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`sapply(dat[,c(3,4,7,9)], mean)`

{r}

Output:

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`Income Loan_amount Age Investment 705541.33 323793.67 49.45 161066.97`

It is also possible to calculate the mean of a variable in the data, as shown below.

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`print(mean(dat$Income)) print(mean(dat$Loan_amount))`

{r}

Output:

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`[1] 705541.3 [1] 323793.7`

The middle most value of a variable in a data is its median value. The line of code below uses the ** median()** function to print the median of the numerical variables in the data.

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`sapply(dat[,c(3,4,7,9)], median)`

{r}

Output:

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`Income Loan_amount Age Investment 508350 76000 51 106740`

From the output, we can infer that the median age of the applicants is 51 years, the median annual income is USD 508,350, and the median loan applied for is USD 76,000.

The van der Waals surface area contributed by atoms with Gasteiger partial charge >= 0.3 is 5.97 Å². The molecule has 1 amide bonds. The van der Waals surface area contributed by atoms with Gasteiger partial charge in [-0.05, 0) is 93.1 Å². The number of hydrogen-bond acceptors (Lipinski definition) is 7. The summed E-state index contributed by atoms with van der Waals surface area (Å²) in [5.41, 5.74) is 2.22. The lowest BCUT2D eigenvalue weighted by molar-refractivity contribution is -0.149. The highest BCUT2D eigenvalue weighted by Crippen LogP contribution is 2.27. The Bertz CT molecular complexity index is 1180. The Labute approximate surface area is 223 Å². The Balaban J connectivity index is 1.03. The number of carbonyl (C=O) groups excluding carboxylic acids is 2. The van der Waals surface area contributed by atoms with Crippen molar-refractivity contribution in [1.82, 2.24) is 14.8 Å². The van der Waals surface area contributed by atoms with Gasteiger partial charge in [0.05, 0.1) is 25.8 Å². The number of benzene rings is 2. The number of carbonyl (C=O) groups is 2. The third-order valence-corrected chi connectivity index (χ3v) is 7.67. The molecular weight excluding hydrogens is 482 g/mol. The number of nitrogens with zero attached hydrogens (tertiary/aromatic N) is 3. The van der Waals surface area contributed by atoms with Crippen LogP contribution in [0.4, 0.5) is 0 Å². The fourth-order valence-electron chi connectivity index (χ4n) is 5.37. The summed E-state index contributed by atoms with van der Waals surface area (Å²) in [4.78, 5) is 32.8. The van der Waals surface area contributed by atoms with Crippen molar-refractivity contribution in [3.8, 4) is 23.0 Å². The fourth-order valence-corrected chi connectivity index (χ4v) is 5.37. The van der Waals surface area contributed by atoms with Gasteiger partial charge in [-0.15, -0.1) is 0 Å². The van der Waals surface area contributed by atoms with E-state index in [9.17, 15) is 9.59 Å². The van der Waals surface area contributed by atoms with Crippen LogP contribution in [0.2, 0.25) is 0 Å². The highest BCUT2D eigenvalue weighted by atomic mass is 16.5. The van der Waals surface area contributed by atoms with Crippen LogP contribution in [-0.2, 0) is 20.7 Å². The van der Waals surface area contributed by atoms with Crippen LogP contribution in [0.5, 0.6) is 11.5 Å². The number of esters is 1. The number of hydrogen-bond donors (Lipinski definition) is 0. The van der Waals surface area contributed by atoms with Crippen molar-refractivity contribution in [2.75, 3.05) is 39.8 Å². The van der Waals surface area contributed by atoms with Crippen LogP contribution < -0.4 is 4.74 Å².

It is also possible to calculate the median of a variable in the data, as shown in the first two lines of code below.

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`print(median(dat$Income)) print(median(dat$Loan_amount))`

{r}

Output:

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`[1] 508350 [1] 76000`

Mode represents the most frequent value of a variable in the data and is the only central tendency measure that can be used with both numeric and categorical variables.

For finding mode in R, we need to convert the five 'chr' variables into the 'factor' variable. These five variables are 'Marital_status', 'Is_graduate', 'Credit_score', 'approval_status', and 'Sex'.